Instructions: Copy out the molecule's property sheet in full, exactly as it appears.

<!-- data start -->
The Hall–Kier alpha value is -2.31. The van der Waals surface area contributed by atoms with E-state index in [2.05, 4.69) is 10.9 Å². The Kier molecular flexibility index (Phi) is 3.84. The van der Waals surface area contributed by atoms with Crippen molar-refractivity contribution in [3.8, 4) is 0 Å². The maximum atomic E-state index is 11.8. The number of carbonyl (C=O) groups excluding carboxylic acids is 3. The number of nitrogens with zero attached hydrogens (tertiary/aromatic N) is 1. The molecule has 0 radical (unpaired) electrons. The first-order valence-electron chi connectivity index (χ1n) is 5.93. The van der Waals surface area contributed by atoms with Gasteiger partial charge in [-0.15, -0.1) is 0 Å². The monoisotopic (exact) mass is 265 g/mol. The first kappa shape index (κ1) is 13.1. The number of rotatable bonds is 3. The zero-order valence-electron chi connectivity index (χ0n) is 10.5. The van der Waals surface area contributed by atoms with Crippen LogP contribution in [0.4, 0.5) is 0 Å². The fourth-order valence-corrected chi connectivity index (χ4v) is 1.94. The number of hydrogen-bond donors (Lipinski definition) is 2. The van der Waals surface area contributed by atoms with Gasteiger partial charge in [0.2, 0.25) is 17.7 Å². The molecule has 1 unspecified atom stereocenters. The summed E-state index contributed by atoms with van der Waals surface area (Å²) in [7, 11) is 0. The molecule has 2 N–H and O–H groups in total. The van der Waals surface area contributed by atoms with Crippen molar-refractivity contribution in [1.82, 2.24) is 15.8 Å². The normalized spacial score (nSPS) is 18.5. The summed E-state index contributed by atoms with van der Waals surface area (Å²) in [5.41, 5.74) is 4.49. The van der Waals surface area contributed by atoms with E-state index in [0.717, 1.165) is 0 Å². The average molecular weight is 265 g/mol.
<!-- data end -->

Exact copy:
The Hall–Kier alpha value is -2.31. The van der Waals surface area contributed by atoms with E-state index in [2.05, 4.69) is 10.9 Å². The Kier molecular flexibility index (Phi) is 3.84. The van der Waals surface area contributed by atoms with Crippen molar-refractivity contribution in [3.8, 4) is 0 Å². The maximum atomic E-state index is 11.8. The number of carbonyl (C=O) groups excluding carboxylic acids is 3. The number of nitrogens with zero attached hydrogens (tertiary/aromatic N) is 1. The molecule has 0 radical (unpaired) electrons. The first-order valence-electron chi connectivity index (χ1n) is 5.93. The van der Waals surface area contributed by atoms with Gasteiger partial charge in [-0.15, -0.1) is 0 Å². The monoisotopic (exact) mass is 265 g/mol. The first kappa shape index (κ1) is 13.1. The number of rotatable bonds is 3. The zero-order valence-electron chi connectivity index (χ0n) is 10.5. The van der Waals surface area contributed by atoms with Crippen LogP contribution in [0.4, 0.5) is 0 Å². The fourth-order valence-corrected chi connectivity index (χ4v) is 1.94. The number of hydrogen-bond donors (Lipinski definition) is 2. The van der Waals surface area contributed by atoms with Gasteiger partial charge in [0.2, 0.25) is 17.7 Å². The molecule has 1 unspecified atom stereocenters. The summed E-state index contributed by atoms with van der Waals surface area (Å²) in [7, 11) is 0. The molecule has 2 N–H and O–H groups in total. The van der Waals surface area contributed by atoms with Crippen molar-refractivity contribution in [1.82, 2.24) is 15.8 Å². The normalized spacial score (nSPS) is 18.5. The summed E-state index contributed by atoms with van der Waals surface area (Å²) in [5.41, 5.74) is 4.49. The van der Waals surface area contributed by atoms with E-state index in [0.717, 1.165) is 0 Å². The average molecular weight is 265 g/mol.